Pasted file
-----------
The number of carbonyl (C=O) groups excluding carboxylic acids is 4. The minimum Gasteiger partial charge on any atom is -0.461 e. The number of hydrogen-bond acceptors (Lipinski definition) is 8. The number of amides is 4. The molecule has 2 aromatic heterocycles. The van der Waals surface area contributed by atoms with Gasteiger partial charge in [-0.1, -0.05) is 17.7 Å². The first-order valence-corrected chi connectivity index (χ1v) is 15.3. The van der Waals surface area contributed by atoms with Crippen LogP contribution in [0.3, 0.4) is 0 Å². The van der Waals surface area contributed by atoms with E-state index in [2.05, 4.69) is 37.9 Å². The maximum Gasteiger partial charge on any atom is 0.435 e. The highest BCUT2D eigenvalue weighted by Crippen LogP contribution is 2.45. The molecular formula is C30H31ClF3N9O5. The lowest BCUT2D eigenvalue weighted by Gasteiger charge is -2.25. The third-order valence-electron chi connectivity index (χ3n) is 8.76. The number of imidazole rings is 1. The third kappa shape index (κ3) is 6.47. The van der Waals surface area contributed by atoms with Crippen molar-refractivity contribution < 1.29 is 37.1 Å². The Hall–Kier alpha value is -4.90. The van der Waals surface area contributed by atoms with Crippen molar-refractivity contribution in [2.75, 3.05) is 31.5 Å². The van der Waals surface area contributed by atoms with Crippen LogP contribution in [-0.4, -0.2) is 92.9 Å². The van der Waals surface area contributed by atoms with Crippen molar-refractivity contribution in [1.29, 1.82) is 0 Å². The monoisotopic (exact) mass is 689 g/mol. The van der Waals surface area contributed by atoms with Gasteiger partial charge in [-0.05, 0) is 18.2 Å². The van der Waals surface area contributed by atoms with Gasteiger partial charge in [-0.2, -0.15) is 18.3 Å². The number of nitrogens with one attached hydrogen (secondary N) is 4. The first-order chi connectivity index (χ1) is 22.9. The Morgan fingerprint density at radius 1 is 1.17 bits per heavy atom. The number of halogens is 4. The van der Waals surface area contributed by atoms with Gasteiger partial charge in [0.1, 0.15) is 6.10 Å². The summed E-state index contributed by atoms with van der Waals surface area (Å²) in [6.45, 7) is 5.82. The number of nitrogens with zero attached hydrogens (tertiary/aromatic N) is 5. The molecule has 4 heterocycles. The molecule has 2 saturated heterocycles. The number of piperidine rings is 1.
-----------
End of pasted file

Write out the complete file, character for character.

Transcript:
The number of carbonyl (C=O) groups excluding carboxylic acids is 4. The minimum Gasteiger partial charge on any atom is -0.461 e. The number of hydrogen-bond acceptors (Lipinski definition) is 8. The number of amides is 4. The molecule has 2 aromatic heterocycles. The van der Waals surface area contributed by atoms with Gasteiger partial charge in [-0.1, -0.05) is 17.7 Å². The first-order valence-corrected chi connectivity index (χ1v) is 15.3. The van der Waals surface area contributed by atoms with Crippen LogP contribution in [0.3, 0.4) is 0 Å². The van der Waals surface area contributed by atoms with E-state index in [2.05, 4.69) is 37.9 Å². The maximum Gasteiger partial charge on any atom is 0.435 e. The highest BCUT2D eigenvalue weighted by Crippen LogP contribution is 2.45. The molecular formula is C30H31ClF3N9O5. The lowest BCUT2D eigenvalue weighted by Gasteiger charge is -2.25. The third-order valence-electron chi connectivity index (χ3n) is 8.76. The number of imidazole rings is 1. The third kappa shape index (κ3) is 6.47. The van der Waals surface area contributed by atoms with Crippen molar-refractivity contribution < 1.29 is 37.1 Å². The Hall–Kier alpha value is -4.90. The van der Waals surface area contributed by atoms with Crippen molar-refractivity contribution in [2.75, 3.05) is 31.5 Å². The van der Waals surface area contributed by atoms with Crippen LogP contribution in [-0.4, -0.2) is 92.9 Å². The van der Waals surface area contributed by atoms with Crippen molar-refractivity contribution in [1.29, 1.82) is 0 Å². The monoisotopic (exact) mass is 689 g/mol. The van der Waals surface area contributed by atoms with Gasteiger partial charge in [-0.05, 0) is 18.2 Å². The van der Waals surface area contributed by atoms with Gasteiger partial charge in [-0.2, -0.15) is 18.3 Å². The number of nitrogens with one attached hydrogen (secondary N) is 4. The first-order chi connectivity index (χ1) is 22.9. The Morgan fingerprint density at radius 1 is 1.17 bits per heavy atom. The number of halogens is 4. The van der Waals surface area contributed by atoms with Gasteiger partial charge in [0.1, 0.15) is 6.10 Å². The summed E-state index contributed by atoms with van der Waals surface area (Å²) in [6.45, 7) is 5.82. The number of nitrogens with zero attached hydrogens (tertiary/aromatic N) is 5. The molecule has 4 heterocycles. The molecule has 2 saturated heterocycles. The number of piperidine rings is 1.